Posting this here for #SabrielDay
This is so going to date me.
I picked Sabriel off the shelf and checked it out of the library all those years ago not because of the angelic sounding title, nor because of the serviceable but not exactly popping cover, and not even because of the author's gothic horror-esque name. No, I picked it up because of the publishing imprint.
What an incredibly flimsy reason to take a chance on a book. That's like deciding to read all the Penguin Classics because you just watched Happy Feet.
I'm glad I took chances on the flimsiest of reasons back then, because it paid off and what I got was a great story. I know that sounds like a vague and possibly shallow thing to say, but I totally mean it. Sabriel is a great story.
It had that often sought balance of narrative and character; enough story to keep you interested and personalities so well defined that it felt like you were making friends. It was a fantasy world of swords and sorcery, but the fighting was grounded in a soldier's practical mentality and the magics were backed up by a solid mechanic, instead of being point and shoot wishful thinking. It was a world that was believable with hints of hidden histories, affectionate humour and a unique way of dying. And Sabriel, with her independence and get things done attitude, was the type of girl that I still thought I could be if the world ever needed me to be.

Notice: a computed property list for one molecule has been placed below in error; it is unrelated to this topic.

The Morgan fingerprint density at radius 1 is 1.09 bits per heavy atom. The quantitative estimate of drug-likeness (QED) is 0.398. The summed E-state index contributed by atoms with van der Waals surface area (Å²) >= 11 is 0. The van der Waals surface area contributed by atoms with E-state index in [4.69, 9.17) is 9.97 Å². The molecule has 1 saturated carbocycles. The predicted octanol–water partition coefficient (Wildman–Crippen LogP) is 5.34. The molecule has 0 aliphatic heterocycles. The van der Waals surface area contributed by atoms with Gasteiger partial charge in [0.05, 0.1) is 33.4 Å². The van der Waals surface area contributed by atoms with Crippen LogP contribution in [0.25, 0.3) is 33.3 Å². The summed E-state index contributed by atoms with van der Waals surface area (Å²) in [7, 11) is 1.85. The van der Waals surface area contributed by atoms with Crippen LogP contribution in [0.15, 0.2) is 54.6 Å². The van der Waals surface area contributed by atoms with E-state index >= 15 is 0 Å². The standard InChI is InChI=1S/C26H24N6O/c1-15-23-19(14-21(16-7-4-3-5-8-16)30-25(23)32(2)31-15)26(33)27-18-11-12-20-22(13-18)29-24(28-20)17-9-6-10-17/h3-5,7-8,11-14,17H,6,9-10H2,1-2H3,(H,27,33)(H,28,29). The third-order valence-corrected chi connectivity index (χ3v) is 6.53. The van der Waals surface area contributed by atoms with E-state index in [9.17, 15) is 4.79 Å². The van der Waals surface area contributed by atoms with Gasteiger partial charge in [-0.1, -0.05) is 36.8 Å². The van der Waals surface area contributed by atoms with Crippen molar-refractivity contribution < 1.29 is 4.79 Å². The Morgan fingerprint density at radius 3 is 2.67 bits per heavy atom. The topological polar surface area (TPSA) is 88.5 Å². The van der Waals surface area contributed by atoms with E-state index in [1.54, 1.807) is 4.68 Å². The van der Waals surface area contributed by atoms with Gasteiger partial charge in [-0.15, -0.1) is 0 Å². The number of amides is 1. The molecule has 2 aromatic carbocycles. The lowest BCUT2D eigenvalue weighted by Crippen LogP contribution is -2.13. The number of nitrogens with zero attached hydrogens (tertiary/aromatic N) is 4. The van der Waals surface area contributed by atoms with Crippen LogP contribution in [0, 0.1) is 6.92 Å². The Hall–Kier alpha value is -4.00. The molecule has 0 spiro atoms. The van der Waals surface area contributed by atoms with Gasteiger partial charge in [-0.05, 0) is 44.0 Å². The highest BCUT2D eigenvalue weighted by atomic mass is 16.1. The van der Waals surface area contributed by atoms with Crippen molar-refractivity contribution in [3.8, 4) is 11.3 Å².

Where do the moonstones come into it? Well, they don't even feature in the story at all. Moonstone was the name of the imprint. It was a seemingly inconsequential thing that had significant personal consequences. The stories of the Old Kingdom and the writings of Garth Nix are a major influence in how I perceive stories in general and fantasies in particular. They are one of the dominating fabrics in the patchwork of my imagination, and what you see in your imagination effects what you see in the world, what's in it and what could be in it.
And for that I am grateful.
Sabriel and Mogget ©Garth Nix
Ink and watercolour on A3 300gsm smooth watercolour paper.